A Hummel Report InvestigationIn its heydey The Stadium Theater was the hub for entertainment in downtown Woonsocket. Vacant and deteriorating for years, a group of volunteers helped bring the building back to life in 2001. With a vibrant lineup of concerts, community theater performances and educational programs, theater officials have turned their attention to a new project: the renovation of an adjacent 30,000-square-foot building dubbed The Stadium Theater Conservatory that will provide much-needed space for artists. Jim Hummel takes us inside.
For more information about the Stadium Theatre, click here.
Announcer: ``Ladies and Gentlemen, welcome to The Stadium Theater Performing Arts Center. Wwould you please welcome to the stage: the Everly Brothers Experience featuring the Zbed brothers and The Bird Dogs band.’’
Last weekend The Stadium Theater in Woonsocket was a busy place - as it is most weekends these days. Friday night it was a tribute band on a national tour making its only stop in Rhode Island.
Saturday night country music singer Sara Evans played to a packed house - all 1,088 seats in what is both a spacious and intimate setting.
The Stadium - as most call it - will hold 175 events this year alone, up from 100 annually just five years ago. They range from concerts like these, to community theater productions, o children’s performances, like this one that was the culmination of a week-long theater camp during April school vacation week. The shows are as different as Arlo Guthrie and Ed Asner.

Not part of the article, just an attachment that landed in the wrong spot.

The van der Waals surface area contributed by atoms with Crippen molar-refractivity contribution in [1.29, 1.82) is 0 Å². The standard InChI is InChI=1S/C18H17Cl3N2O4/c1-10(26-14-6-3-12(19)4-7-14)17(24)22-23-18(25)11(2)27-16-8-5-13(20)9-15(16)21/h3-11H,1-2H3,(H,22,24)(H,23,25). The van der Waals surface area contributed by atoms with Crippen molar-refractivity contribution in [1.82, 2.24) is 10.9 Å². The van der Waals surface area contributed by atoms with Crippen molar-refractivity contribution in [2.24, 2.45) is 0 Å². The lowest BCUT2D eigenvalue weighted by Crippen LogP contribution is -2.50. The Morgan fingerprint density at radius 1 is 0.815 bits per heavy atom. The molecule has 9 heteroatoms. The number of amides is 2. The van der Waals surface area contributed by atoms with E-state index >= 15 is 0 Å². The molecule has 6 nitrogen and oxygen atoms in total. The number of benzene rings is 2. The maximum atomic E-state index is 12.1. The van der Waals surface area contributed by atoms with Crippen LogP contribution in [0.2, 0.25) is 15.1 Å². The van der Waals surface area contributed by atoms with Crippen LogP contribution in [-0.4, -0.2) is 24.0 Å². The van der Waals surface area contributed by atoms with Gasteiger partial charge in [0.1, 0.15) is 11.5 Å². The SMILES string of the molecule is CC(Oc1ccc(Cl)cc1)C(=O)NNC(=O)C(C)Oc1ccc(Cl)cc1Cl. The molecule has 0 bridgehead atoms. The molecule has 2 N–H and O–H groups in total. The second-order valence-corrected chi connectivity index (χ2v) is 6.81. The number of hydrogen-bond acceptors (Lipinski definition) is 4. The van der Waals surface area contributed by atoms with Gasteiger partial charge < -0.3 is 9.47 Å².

Levesque: ``Our shows are constantly changing, our expansion is constantly changing and if you are not changing you will die.’’
Cathy Levesque knows. She became the CEO and executive director of the Stadium Theater Performing Arts Center 15 years ago, working as its marketing director before that. She has seen a total transformation of the 91-year-old building, which when it opened in 1926 had three shows a day - every day.
Levesque: ``It was the place to go for newsreels, for vaudeville, full orchestra, Arthur Fielder and the Pops performed here, it was the place to be, the place to go.’’
But when the multiplex cinemas came the crowds disappeared and the building fell into disrepair.
Levesque: ``It was covered in taupe paint, the seats were torn, it was pretty rough. It didn’t look anything like it does today.’’
In the 1990s, a group wanting to resurrect the building held a marathon fundraiser under the familiar marquee, hoping to raise $1,380 - the call letters of a local radio station. It netted $25,000 and the renovation began.